In order to afford variation in gameplay, in-built into the games software, typically, is the ability to have different levels of gamepiay ranging in complexity. This is usually implemented in the software by making changes to characters, features, aspects and 30 other parameters of the basic gameplay. The content provider may additionally create new levels and/or versions for the game. When new levels andlor versions are applied to the game it modifies the games content. Modified games content has associated with it an identifier tag that identifies the version that has been used in its construction. Typically, as the content provider continues to design and develop 35 more challenging and innovative versions of the games, so the end user continues to remain interested and engaged. In addition, when these new levels are provided on

an internet website for downloading therefrom, the mobile phone manufacturer or content provider benefits in increased traffic and stimulating content for the website.

The mobile phone manufacturer may embed the games content onto the phone 5 during manufacture, or authorise downloading of the games content onto the phone.

As indicated previously, the present invention sets out to provide an electronic gaming system in which the end-user is challenged to keep one or more on-screen objects continually moving around the screen.

One form of the system of the present invention is illustrated in Figure 2 which shows a screen including three software generated graphical elements in the context of the game herein termed "Bizzy". A first element, Element 1, is a 'spinner' which is under the control of the user and which serves to adds momentum to, and change the 15 direction of a second element, Element 2, 'a ball' which moves about a third element, Element 3, the games landscape. During gameplay in Bizzy, the objective for the end user is to control the spinner so as to keep one or more bails (2) permanently in motion within the landscape (3). The end-user uses the spinner (1) to add momentum to the ball (2) within the bounded environment of the landscape (3). The 20 system is configured such that whenever a ball (2) touches the landscape (3) it bounces and slows down. It is the end-user's task to keep the ball (2) moving by directing control over the movement and positioning of the spinner (1) such that the spinner (1) is located on the screen so as to be able to contact the moving ball (2).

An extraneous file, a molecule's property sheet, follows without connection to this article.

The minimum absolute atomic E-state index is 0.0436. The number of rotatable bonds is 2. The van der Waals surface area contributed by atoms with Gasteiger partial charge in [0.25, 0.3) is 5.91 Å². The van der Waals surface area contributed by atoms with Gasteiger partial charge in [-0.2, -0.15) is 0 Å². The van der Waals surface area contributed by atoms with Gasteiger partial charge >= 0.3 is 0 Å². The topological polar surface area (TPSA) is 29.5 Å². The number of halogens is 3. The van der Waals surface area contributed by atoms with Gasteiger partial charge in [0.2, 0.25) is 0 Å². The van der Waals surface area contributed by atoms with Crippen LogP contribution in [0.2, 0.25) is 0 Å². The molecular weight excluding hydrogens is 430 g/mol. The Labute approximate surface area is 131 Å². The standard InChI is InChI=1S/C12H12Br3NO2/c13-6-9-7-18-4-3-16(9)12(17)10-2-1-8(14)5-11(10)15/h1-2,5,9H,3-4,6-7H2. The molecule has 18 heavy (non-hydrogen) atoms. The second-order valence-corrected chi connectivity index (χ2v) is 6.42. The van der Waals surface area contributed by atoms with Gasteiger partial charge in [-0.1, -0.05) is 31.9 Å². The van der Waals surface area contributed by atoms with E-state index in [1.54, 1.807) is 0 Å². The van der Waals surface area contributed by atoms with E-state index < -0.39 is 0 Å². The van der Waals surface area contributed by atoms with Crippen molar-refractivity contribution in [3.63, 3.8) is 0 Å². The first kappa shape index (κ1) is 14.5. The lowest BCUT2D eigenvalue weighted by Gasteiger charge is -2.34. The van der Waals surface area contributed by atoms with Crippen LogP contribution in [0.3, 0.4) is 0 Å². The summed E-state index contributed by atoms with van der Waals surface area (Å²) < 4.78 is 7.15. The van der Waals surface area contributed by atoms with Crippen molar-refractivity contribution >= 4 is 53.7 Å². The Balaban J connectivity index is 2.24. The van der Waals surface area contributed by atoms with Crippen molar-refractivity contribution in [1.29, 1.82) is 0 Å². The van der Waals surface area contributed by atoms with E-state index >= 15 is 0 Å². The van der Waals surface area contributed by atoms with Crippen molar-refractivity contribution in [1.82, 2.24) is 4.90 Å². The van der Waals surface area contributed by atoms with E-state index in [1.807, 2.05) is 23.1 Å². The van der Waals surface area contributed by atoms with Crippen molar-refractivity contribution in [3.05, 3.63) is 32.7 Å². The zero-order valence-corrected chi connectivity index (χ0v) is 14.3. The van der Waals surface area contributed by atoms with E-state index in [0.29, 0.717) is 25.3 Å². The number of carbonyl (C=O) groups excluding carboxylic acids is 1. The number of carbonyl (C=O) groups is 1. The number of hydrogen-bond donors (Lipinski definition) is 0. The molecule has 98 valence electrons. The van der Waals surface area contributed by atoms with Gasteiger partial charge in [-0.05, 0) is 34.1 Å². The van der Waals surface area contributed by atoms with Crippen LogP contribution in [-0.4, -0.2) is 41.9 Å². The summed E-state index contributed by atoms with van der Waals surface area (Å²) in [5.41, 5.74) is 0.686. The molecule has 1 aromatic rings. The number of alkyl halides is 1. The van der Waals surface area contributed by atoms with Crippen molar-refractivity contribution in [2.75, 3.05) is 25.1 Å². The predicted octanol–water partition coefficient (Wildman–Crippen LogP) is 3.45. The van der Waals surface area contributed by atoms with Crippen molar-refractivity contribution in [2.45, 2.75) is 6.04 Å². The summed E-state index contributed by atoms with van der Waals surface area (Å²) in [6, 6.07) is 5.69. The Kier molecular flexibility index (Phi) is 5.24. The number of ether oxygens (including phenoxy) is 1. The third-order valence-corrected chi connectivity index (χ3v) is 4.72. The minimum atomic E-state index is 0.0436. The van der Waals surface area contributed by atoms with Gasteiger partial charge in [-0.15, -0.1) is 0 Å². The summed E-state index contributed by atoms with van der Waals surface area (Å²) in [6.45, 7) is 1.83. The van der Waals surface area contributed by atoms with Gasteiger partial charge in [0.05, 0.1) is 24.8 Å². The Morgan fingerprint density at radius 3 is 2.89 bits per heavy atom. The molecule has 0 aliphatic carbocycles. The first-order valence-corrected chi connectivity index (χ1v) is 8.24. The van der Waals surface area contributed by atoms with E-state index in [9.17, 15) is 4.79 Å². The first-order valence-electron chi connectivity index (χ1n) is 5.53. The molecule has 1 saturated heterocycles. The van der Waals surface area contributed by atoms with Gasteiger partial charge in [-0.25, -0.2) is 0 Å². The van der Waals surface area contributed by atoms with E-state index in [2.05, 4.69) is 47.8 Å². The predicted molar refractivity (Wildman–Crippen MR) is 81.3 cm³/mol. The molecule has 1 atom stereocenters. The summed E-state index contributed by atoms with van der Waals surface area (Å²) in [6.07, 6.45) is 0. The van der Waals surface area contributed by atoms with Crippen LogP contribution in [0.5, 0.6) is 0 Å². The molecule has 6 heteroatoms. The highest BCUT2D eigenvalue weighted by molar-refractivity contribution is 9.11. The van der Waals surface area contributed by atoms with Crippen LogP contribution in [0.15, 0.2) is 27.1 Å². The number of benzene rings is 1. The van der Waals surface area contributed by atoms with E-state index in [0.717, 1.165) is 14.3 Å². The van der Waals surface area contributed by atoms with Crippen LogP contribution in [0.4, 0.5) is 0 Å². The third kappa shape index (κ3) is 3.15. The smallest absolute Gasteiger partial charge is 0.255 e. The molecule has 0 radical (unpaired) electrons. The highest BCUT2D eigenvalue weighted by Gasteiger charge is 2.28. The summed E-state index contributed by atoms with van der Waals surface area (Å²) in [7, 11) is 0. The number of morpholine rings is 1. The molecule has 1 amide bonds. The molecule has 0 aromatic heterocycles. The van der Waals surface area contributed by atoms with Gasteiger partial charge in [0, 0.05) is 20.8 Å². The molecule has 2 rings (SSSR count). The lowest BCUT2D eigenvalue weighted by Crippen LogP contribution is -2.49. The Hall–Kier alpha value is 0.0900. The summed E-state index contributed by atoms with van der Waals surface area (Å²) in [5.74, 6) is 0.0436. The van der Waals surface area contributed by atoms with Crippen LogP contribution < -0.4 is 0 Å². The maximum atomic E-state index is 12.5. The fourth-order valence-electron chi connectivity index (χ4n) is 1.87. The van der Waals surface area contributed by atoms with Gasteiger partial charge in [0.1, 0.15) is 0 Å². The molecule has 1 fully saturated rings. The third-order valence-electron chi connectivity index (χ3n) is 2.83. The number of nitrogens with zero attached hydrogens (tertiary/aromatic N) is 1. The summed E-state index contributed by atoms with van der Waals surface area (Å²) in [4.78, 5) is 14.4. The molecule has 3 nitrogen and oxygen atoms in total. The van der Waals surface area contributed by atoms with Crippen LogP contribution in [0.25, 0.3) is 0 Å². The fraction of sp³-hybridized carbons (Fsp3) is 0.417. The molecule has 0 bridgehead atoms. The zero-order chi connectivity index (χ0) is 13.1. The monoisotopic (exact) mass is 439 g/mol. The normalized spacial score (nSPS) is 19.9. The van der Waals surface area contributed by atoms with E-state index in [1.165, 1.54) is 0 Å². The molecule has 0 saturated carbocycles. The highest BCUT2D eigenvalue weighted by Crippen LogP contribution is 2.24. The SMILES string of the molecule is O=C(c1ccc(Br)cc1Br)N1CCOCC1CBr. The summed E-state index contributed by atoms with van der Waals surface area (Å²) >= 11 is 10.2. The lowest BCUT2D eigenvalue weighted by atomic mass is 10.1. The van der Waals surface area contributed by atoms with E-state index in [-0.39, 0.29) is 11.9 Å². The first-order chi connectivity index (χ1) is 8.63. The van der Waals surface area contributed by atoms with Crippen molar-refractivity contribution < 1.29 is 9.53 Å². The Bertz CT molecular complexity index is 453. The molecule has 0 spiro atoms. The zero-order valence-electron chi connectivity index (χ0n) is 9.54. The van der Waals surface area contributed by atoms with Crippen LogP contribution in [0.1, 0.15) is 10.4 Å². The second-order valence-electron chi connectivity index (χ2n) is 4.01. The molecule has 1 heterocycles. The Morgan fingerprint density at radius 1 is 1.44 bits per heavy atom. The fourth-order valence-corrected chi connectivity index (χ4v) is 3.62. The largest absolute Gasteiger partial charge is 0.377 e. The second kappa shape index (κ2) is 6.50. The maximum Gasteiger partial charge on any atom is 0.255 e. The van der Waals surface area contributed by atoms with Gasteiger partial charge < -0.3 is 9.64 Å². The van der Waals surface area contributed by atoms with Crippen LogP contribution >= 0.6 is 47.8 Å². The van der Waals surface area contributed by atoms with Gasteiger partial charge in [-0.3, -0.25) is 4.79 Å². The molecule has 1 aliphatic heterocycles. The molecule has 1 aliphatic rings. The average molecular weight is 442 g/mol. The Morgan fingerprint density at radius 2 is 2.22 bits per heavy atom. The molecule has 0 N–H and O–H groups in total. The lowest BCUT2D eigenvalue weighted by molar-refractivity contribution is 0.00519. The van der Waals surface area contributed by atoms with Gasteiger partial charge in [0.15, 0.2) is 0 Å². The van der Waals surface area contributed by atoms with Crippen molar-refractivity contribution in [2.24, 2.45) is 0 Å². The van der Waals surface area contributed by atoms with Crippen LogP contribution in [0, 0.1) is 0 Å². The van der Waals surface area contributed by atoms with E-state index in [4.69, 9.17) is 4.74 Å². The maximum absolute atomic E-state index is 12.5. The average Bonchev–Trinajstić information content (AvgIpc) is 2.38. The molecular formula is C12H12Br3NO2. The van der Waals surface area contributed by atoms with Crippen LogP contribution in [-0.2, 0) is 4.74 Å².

When the spinner (1) touches the ball (2), this injects momentum into the ball (2) 25 while at the same time causes the ball (2) to change direction. The game is over when all the balls have burst. In a specific arrangement, the system operates such that whenever a ball touches a wall of the landscape it slows down by a third, thus if the ball hits a wall three times without having momentum added to it by the end-

user's spinner the ball will stop and pop. In this specific arrangement, whenever the 30 spinner touches one of the balls the ball attaches to the spinner and is rotated 270 degrees, and released at full momentum, this is illustrated in Figure 3. The end-user cannot move the spinner while a ball is attached. The system operates such that end-user loses points every time a ball pops.